Tuesday, July 8, 2008
Georgia's sex offender registry law should be struck down because it makes homelessness a crime, a lawyer told the state's highest court on Monday.
"The law is fundamentally unfair to homeless sex offenders," public defender Adam Levin argued to the Georgia Supreme Court.
Levin represents William James Santos, charged in Hall County for failing to register a new address in the sex offender registry. Because this would be his second failure-to-register offense, Santos faces a mandatory life sentence.
The registry law, with the harshest penalties in the nation, requires sex offenders to provide a route or street address within 72 hours after being released from custody or moving to a new address. The law states that an offender cannot use "homeless" as an address.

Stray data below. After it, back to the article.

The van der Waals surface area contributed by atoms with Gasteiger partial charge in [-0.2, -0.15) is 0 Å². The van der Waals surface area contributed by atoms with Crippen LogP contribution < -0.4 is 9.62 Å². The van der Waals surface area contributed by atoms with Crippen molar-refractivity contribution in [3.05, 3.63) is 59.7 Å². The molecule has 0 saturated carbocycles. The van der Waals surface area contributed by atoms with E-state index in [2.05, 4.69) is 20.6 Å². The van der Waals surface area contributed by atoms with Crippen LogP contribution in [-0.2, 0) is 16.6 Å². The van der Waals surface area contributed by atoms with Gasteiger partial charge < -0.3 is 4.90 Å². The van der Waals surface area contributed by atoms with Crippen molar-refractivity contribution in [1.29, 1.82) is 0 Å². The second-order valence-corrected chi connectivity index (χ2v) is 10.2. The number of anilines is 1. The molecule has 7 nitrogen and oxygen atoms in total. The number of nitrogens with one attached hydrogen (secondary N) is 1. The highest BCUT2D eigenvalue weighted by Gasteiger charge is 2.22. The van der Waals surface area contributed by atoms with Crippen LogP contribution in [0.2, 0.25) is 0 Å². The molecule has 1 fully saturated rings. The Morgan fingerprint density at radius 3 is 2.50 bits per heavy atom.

Santos had lived at the Good News at Noon homeless shelter in Gainesville and correctly gave that address on the registry. But in July 2006, Santos was forced to leave the shelter.
For the next three months, Santos was homeless and could not give an address and comply with the statute, Levin said. In October 2006, Santos was arrested and later indicted.
Levin argued there is precedent by the U.S. Supreme Court supporting his position. In 1983, the high court ruled that someone on probation cannot be imprisoned if they are found to be indigent and cannot afford to pay a court-imposed fine.
Sex offenders who can afford roofs over their heads can give a proper address, Levin said. But homeless offenders such as Santos cannot and are subject to prosecution, he argued.
Hall County Assistant District Attorney Vanessa Sykes urged the state Supreme Court to uphold the law and allow Santos' prosecution to go forward. [Mark Godsey]